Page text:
Review of 2015 Trends in Fluid Catalytic Cracking Patents, Part I: Catalyst Additives
This is the first article in a review of patents issued in 2015 in the area of Fluid Catalytic Cracking (FCC). The summary below covers five patents relating to FCC catalyst additives. These include: two related to gasoline sulfur reduction catalysts; two related to metals deactivators/traps; and a ZSM-5 additive patent. Review of this collection of patents illustrates a somewhat subdued activity in additive research activity for the FCC, at least that devoted to patentable activities. To be fair, there are almost double the number of “catalyst” related patents, and some of these are directed to olefin production, which would boost the number in the olefin/octane area. These will be summarized next month. For the sulfur reduction and metals trapping areas, time will tell whether there is a resurgence in these areas.
U.S. Patent No. 8,927,451 describes a sulfur reduction additive system. The additive contains separate particles of an FCC catalyst and a porous montmorillonite clay. The cracking catalyst can contain a zeolite, a non-zeolite molecular sieve, a catalytically active amorphous silica alumina species or combinations thereof. The cracking catalyst can also contain matrix components such as clays, modified clays, alumina’s and catalyst binders such as inorganic oxide sols or gels. The patent is related to predecessors U.S. 8,623,199 and U.S. 8,409,428, and shares a priority provisional patent application, U.S. Appl. No. 61/137,471, with U.S. 9,211,525, discussed below.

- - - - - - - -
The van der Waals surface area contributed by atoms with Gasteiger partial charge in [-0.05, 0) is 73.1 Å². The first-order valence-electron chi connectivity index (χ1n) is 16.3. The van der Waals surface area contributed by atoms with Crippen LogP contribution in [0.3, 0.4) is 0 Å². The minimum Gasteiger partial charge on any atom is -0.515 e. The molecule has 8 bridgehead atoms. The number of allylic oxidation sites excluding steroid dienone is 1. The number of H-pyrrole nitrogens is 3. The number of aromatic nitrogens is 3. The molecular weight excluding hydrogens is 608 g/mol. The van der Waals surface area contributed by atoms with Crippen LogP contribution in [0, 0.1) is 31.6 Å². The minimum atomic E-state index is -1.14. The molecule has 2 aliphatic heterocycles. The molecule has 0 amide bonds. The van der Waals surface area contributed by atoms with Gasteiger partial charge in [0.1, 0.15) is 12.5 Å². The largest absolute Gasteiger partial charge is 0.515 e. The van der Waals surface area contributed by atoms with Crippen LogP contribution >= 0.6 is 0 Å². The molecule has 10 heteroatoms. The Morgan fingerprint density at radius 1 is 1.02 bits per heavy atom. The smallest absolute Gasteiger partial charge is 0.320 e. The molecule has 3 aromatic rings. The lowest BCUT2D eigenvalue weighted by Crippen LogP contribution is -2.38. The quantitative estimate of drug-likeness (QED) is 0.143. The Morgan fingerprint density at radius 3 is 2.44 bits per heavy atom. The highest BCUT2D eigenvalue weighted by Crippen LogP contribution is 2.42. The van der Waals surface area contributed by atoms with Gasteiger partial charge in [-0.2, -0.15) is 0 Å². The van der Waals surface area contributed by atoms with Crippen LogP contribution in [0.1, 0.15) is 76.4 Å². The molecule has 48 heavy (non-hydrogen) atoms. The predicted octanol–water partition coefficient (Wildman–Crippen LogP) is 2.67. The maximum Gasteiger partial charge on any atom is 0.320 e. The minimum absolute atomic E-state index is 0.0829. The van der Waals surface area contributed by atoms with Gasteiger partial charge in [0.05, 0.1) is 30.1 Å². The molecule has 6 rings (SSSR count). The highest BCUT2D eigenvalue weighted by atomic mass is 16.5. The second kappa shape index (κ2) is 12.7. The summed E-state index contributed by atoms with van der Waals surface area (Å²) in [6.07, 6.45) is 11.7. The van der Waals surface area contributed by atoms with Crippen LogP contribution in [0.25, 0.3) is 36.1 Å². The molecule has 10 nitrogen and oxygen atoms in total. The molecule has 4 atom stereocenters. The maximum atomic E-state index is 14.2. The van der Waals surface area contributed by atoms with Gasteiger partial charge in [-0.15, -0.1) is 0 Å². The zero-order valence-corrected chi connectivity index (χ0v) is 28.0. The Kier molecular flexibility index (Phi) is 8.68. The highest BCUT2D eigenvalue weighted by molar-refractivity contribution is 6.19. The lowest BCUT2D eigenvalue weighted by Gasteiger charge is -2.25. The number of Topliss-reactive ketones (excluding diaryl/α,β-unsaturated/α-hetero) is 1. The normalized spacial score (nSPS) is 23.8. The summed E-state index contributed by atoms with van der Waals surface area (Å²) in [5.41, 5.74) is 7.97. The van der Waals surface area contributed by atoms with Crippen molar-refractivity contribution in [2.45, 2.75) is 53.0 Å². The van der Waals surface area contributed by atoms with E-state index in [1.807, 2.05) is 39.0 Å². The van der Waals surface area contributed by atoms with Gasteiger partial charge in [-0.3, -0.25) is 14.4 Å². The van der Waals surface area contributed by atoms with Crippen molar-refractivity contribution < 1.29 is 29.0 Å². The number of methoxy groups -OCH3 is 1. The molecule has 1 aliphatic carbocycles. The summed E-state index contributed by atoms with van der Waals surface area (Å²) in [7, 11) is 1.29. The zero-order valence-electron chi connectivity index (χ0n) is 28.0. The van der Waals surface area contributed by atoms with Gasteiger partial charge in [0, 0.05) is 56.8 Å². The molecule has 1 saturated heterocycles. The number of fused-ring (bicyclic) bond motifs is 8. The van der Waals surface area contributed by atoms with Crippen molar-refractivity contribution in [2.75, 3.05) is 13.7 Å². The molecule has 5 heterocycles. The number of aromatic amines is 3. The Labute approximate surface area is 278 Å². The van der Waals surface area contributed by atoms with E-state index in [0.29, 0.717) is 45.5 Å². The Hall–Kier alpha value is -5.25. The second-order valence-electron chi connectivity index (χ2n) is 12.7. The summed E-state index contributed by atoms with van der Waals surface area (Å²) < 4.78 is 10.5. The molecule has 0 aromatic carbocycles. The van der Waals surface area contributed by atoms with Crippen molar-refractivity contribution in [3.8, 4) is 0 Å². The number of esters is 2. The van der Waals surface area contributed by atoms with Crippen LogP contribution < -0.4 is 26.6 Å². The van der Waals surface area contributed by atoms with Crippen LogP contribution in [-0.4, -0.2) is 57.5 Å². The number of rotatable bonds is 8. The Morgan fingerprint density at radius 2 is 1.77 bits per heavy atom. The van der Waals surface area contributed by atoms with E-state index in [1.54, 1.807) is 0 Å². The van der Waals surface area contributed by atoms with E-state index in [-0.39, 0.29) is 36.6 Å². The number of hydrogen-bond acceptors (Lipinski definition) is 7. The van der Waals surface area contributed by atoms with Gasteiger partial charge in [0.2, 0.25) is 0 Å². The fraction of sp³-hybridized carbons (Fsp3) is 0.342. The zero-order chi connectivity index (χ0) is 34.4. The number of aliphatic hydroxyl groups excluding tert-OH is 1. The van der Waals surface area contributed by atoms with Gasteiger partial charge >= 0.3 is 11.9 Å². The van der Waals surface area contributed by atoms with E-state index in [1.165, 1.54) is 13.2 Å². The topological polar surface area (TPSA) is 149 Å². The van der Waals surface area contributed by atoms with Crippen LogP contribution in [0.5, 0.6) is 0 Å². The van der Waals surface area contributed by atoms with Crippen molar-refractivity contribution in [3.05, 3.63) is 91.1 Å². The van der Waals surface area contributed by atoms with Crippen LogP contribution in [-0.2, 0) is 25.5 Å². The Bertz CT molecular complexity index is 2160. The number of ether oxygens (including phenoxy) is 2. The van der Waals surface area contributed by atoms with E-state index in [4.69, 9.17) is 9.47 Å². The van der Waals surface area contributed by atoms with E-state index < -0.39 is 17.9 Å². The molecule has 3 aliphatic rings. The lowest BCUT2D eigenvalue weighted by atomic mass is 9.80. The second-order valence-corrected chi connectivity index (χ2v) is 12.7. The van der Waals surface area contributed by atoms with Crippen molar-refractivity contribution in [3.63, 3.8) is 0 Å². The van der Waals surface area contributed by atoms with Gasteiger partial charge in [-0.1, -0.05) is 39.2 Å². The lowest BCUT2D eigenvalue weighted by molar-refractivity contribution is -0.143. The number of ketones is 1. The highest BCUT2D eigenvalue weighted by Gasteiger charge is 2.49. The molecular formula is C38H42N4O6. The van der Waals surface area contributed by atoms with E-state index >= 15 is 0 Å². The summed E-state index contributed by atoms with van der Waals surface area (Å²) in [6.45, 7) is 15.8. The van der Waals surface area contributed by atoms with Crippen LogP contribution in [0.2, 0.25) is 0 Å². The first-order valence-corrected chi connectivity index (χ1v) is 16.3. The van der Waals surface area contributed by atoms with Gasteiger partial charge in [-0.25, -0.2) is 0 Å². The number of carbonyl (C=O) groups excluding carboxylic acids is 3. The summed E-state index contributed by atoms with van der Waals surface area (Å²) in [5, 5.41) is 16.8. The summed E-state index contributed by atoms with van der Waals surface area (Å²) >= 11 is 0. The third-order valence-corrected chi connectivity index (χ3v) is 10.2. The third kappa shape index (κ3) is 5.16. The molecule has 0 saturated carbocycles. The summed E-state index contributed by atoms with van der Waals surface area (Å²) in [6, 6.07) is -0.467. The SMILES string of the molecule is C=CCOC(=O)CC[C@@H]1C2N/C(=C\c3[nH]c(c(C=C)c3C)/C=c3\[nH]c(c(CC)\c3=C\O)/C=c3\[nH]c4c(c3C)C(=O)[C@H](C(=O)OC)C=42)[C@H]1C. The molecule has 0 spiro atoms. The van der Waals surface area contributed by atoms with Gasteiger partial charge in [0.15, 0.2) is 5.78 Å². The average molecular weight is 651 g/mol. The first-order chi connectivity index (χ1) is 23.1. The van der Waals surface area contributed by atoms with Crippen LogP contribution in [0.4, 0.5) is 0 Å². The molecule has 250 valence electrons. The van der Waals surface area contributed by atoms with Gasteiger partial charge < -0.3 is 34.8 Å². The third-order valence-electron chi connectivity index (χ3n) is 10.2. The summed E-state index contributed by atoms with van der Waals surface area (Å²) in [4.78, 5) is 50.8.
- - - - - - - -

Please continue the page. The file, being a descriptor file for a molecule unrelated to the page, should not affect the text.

U.S. Patent No. 8,932,712 describes a metal passivator additive containing: 1 to 50 wt% of a rare earth component; 5 to 30 wt% of alumina; 10 to 50 wt% clay; 2 to 15 wt% colloidal silica; and 1 to 10 wt% of a zeolite having a silica/alumina ratio of more than 8. The alumina is pseudoboehmite alumina, gel alumina, bayerite and gamma alumina or mixtures thereof. The colloidal silica includes aqueous colloidal dispersions of silica particles, stabilized by small quantities of sodium hydroxide or ammonium hydroxide. The zeolites are large pore materials obtained from faujasite with residual soda about 13 wt% repeatedly exchanged with an ammonium salt such as ammonium sulphate, ammonium nitrate, ammonium chloride and ammonium acetate till residual soda is below 3 wt%. The zeolite is steamed to remove frame work aluminum, such that the residual soda is less than 0.8 wt%.
U.S. Patent No. 9,029,291 describes a metals (particularly vanadium and nickel) passivator/trap containing 5% rare earth oxide dispersed in a matrix containing a calcined hydrous kaolin. The matrix is essentially inactive for catalytic cracking.
U.S. Patent No. 9,067,196 describes a ZSM-5 containing additive, where the claim recites as a limitation the pH of the spray dryer feed material (5 to 9) and the additive acidity. Specifically, the additive also contains 40 to 60 wt%, P2O5 in the range of 7 to 12 wt% (from particular phosphate sources), clay in the range of 20 to 40 wt%, and binder in the range of 10 to 40 wt%, where the binder is 75 to 100 wt% silica, the silica content of the additive is above 70 wt%, the sodium content is less than 0.5 wt%
U.S. Patent No. 9,211,525 describes a sulfur reduction additive having a Group IIIA metal component (especially gallium), deposited on a montmorillonite clay, and a cracking catalyst. The cracking catalyst can contain a zeolite, a non-zeolite molecular sieve, a catalytically active amorphous silica alumina species or combinations thereof. The cracking catalyst can also contain matrix components such as clays, modified clays, alumina’s and catalyst binders such as inorganic oxide sols or gels. The patent shares a priority provisional patent application, U.S. Appl. No. 61/137,471, with U.S. 8,927,451, discussed above.
My thanks to Mr. Ken Peccatiello of Peccatiello Engineering (www.PeccatielloEngineering.com) for reviewing the text.
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